The article, through the lens of crimes and court cases, explores the complex relationship between the individual, family and state in China in the XVII-XIX centuries. The research is based on archival court cases and fiction literature of traditional China. The author examines crimes committed within the family, analyses the testimony of criminals and witnesses, as well as sentences and government decrees; compares the real transcripts of court hearings with the depiction of family conflicts, investigations and trials in adventure novels and short stories by Chinese writers. As a result, the author comes to a number of conclusions, in particular, that the Qing government gradually shifted the emphasis from the value of filial piety and generational hierarchy to the special importance of marriage relations; while in public mindset, on the contrary, the inertia of Confucianism and the desire to protect the integrity and autonomy of the family body from interference by state power were extremely strong. Speaking about the reaction of the Chinese family to the crime that occurred within its ranks, the author identifies several typical ways of responding, with the choice of method being often determined by the gender of the conflicting parties.
Ames, R. T. (1994). The Art of Rulership. A Study of Ancient Chinese Political Thought. Albany: State University of New York Press.
Feng, Y. (2006). Philosophy at the Basis of Traditional Chinese Society. In Browning, D. S., Green, M. C. & Witte-Jr., J. (Eds.). Sex, Marriage and Family in World Religions (pp. 441-448). NY: Columbia University Press.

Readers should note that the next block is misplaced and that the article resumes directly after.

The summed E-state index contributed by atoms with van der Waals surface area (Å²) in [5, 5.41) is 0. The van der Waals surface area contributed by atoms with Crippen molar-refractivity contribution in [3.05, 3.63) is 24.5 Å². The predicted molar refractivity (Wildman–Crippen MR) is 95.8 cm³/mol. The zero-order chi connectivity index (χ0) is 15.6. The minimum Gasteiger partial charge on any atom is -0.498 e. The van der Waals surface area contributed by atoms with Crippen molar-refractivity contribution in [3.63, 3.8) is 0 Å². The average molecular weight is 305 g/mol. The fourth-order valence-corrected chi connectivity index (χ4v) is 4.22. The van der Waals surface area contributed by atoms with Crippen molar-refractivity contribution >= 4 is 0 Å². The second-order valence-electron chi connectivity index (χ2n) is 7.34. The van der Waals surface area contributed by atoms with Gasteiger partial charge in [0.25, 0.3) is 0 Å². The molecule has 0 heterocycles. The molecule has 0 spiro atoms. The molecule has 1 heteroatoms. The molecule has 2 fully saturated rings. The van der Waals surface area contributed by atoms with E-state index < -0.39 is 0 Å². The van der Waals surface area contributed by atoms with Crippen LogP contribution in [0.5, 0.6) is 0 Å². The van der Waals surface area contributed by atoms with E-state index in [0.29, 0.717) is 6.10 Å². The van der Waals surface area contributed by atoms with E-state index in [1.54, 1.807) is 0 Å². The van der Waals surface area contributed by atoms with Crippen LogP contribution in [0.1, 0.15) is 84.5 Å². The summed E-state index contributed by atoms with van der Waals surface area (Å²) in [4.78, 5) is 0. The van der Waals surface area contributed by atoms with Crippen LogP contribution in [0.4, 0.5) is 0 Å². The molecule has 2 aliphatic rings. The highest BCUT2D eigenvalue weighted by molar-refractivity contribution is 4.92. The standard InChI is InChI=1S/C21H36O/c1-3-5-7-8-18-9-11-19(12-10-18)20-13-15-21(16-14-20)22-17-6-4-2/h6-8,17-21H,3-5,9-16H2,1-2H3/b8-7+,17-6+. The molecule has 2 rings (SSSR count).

Hegel, R. A. (Ed.). (2009). True Crimes in Eighteenth-Century China. Twenty Case Histories. Seattle: University of Washington Press.
Huang, L. H. (2006). Fuhui quanshu. A Complete Book Concerning Happiness and Benevolence. In Browning, D. S., Green, M. C. & Witte-Jr., J. (Eds.). Sex, Marriage and Family in World Religions (pp. 431–443). NY: Columbia University Press.
Kutcher, N. (1999). Mourning in Late Imperial China: Filial Piety and the State. NY: Cambridge University Press.
Li, J. & Wang, Y. (Eds.). (2014). An Introduction to Chinese Classics: Confucianism, Taoism, Buddhism. Nanjing: Jiangsu People's Publishing House.
Theiss, J. M. (2004). “Disgraceful Matters”. The Politics of Chastity in Eighteenth-Century China. Berkley, Los-Angeles, London: University of California Press.
Twitchett, D. & Fairbank, J. K. (Eds.). (2008). The Cambridge History of China. (Vol. 1). Cambridge: Cambridge University Press.
Confucius. (2007). Analects. Moscow: Exmo. (In Russian).
Idle Dragon’s Tricks: Twenty-fiveshort stories of XVI-XVII centuries. (1989). Moscow: Khudozhestvennaya literatura. (In Russian).
Pu, Songling.( 2000). Strange Tales from a Chinese Studio. Saint Petersburg: Peterburgskoye Vostokovedenie. (In Russian).
Shi, Naian. (1955). Water Margins. (Vol.1-2). Moscow: Khudozhestvennaya literatura. (In Russian).
Shi, Yukun. (1974). The Seven Heroes and Five Gallants. Moscow: Khudozhestvennaya literatura. (In Russian).
This work is licensed under a Creative Commons Attribution 4.0 International License.